A Resource List on NHTSA Fines, Recalls, and Reform

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RegBlog’s go-to source for learning more about recent auto safety concerns.

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Ninety percent of Americans travel to work by car. In doing so, they rely on the National Highway Traffic Safety Administration (NHTSA) to provide for the safety of motor vehicles and highways. However, after automaker General Motors (GM) reported an ignition switch defect that went undetected for over a decade, the Department of Transportation issued an audit report bringing to light problems with the agency’s defects investigation process and calling for reform. Both automakers and NHTSA have faced criticism over recently emerging defects, and a variety of groups and individuals have put forth varied and sometimes conflicting proposals for how to move forward.

The Regulatory Review has compiled the following set of resources for learning about the history of the GM switch defect, the response of various government entities, and next steps.


Department of Transportation, Office of Inspector General’s Audit Report

Department of Transportation: NHTSA’s Path Forward

NHTSA: Workforce Assessment

House Committee on Energy and Commerce: Committee Report

GM Events:

NPR: timeline of history of GM’s ignition switch defect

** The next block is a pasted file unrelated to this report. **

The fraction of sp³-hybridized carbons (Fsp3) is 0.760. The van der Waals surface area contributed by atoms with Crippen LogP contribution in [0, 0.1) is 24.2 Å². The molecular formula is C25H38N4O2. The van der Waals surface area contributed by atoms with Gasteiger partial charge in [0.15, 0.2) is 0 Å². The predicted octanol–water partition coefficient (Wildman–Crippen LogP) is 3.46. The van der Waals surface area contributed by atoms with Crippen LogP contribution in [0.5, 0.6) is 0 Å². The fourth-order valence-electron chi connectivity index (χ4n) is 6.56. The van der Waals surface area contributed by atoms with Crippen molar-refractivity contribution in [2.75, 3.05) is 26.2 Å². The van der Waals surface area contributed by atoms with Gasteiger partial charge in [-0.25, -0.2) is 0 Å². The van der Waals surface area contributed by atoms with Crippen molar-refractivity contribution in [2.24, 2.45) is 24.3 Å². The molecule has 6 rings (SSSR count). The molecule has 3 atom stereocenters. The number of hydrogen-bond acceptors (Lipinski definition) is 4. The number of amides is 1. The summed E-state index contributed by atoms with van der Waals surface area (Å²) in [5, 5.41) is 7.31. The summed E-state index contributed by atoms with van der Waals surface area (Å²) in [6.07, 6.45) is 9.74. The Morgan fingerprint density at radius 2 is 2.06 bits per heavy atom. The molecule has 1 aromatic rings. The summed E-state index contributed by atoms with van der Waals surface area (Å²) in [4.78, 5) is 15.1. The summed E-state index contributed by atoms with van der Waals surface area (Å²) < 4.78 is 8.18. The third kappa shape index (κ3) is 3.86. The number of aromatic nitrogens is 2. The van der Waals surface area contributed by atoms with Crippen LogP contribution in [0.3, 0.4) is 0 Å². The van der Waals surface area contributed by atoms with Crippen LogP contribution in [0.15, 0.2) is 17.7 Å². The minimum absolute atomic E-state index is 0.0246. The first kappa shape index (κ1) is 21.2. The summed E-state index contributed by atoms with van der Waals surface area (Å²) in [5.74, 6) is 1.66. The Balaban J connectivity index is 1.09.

New York Times: “Who Knew What When”

CBS News: Video explaining the defect

Detroit Free Press: NHTSA states Audit Report “triggered change”

The Detroit News: GM approves three new death claims to 124

Other Recalls and Fines:

NHTSA: U.S. DOT announces Fiat Chrysler enforcement action

NHTSA: U.S. DOT Fines Honda $70 million for Failing to Comply with Laws That Safeguard the Public

New York Times: U.S. Agency Sets Fines for Takata

Justice Department: Announces Criminal Charge Against Toyota Motor Corporation and Deferred Prosecution Agreement with $1.2 Billion Financial Penalty


The New Yorker: The Engineer’s Lament, Malcolm Gladwell

USA Today Editorial Board: Congress must help NHTSA turn car safety around

Car and Driver: Why NHTSA Is More Defective Than the Defects It Investigates, Clifford Atiyeh

Automotive News: Fixing NHTSA’s flaws is not NHTSA’s job alone

Consumer Reports: 4 Reasons Why the New Auto-Safety Bill Doesn’t Do Enough to Protect Americans

New York Times: Weak Oversight, Deadly Cars, Clarence Ditlow, Executive Director of Center for Auto Safety, and Ralph Nader, former presidential candidate

Background Academic Papers:

Do Auto Recalls Benefit the Public? Kevin McDonald, George Washington University and Volkswagen (2009)

Regulatory Dysfunction: How Insufficient Resources, Outdated Laws, and Political Interference Cripple the ‘Protector Agencies;’ Rena I Steinzor, University of Maryland, and Sidney Shaprio, Wake Forest University (2009)

Costly External Finance, Regulatory Regime, and the Strategic Timing of Vehicle Recalls; Sudipto Dasguptsa, Hong Kong University of Science and Technology, and Jin Xie, The Chinese University of Hong Kong (2015)

This resource list is the third installment of a three-part series, Getting Defective Vehicles Off the Road.